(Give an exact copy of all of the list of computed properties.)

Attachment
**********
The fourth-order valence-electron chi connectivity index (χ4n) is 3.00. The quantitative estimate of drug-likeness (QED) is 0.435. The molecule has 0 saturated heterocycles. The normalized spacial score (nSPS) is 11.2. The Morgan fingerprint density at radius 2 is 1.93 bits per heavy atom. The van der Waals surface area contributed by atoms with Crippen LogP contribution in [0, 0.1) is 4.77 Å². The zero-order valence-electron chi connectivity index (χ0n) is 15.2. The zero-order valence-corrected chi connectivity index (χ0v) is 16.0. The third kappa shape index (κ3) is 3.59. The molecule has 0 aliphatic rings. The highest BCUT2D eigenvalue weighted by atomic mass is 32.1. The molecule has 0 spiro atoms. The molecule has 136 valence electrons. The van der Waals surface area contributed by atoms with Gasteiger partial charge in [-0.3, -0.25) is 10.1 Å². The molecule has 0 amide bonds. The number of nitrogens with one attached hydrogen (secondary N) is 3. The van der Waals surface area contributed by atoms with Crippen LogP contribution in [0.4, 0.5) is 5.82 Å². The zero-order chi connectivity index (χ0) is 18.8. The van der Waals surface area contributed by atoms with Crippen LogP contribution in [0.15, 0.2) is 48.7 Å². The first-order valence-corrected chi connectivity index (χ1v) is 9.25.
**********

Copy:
The fourth-order valence-electron chi connectivity index (χ4n) is 3.00. The quantitative estimate of drug-likeness (QED) is 0.435. The molecule has 0 saturated heterocycles. The normalized spacial score (nSPS) is 11.2. The Morgan fingerprint density at radius 2 is 1.93 bits per heavy atom. The van der Waals surface area contributed by atoms with Crippen LogP contribution in [0, 0.1) is 4.77 Å². The zero-order valence-electron chi connectivity index (χ0n) is 15.2. The zero-order valence-corrected chi connectivity index (χ0v) is 16.0. The third kappa shape index (κ3) is 3.59. The molecule has 0 aliphatic rings. The highest BCUT2D eigenvalue weighted by atomic mass is 32.1. The molecule has 0 spiro atoms. The molecule has 136 valence electrons. The van der Waals surface area contributed by atoms with Gasteiger partial charge in [-0.3, -0.25) is 10.1 Å². The molecule has 0 amide bonds. The number of nitrogens with one attached hydrogen (secondary N) is 3. The van der Waals surface area contributed by atoms with Crippen LogP contribution in [0.4, 0.5) is 5.82 Å². The zero-order chi connectivity index (χ0) is 18.8. The van der Waals surface area contributed by atoms with Crippen LogP contribution in [0.15, 0.2) is 48.7 Å². The first-order valence-corrected chi connectivity index (χ1v) is 9.25.